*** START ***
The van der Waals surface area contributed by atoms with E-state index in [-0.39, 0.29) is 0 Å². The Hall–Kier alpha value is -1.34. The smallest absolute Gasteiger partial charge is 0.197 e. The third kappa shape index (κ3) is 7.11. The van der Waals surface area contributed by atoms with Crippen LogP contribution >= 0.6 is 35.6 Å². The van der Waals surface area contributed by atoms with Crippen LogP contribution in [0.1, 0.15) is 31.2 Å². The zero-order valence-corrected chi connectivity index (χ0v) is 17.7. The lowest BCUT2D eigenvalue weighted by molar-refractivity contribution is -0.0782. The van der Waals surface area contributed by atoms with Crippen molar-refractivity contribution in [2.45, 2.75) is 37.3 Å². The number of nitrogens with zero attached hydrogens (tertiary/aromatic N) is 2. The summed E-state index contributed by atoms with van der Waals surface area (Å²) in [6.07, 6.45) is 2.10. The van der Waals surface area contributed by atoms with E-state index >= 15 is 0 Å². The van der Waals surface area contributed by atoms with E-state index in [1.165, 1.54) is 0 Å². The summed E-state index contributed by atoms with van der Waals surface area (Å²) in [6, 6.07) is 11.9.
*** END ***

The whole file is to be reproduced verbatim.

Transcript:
The van der Waals surface area contributed by atoms with E-state index in [-0.39, 0.29) is 0 Å². The Hall–Kier alpha value is -1.34. The smallest absolute Gasteiger partial charge is 0.197 e. The third kappa shape index (κ3) is 7.11. The van der Waals surface area contributed by atoms with Crippen LogP contribution >= 0.6 is 35.6 Å². The van der Waals surface area contributed by atoms with Crippen LogP contribution in [0.1, 0.15) is 31.2 Å². The zero-order valence-corrected chi connectivity index (χ0v) is 17.7. The lowest BCUT2D eigenvalue weighted by molar-refractivity contribution is -0.0782. The van der Waals surface area contributed by atoms with Crippen molar-refractivity contribution in [2.45, 2.75) is 37.3 Å². The number of nitrogens with zero attached hydrogens (tertiary/aromatic N) is 2. The summed E-state index contributed by atoms with van der Waals surface area (Å²) in [6.07, 6.45) is 2.10. The van der Waals surface area contributed by atoms with E-state index >= 15 is 0 Å². The van der Waals surface area contributed by atoms with E-state index in [1.165, 1.54) is 0 Å². The summed E-state index contributed by atoms with van der Waals surface area (Å²) in [6, 6.07) is 11.9.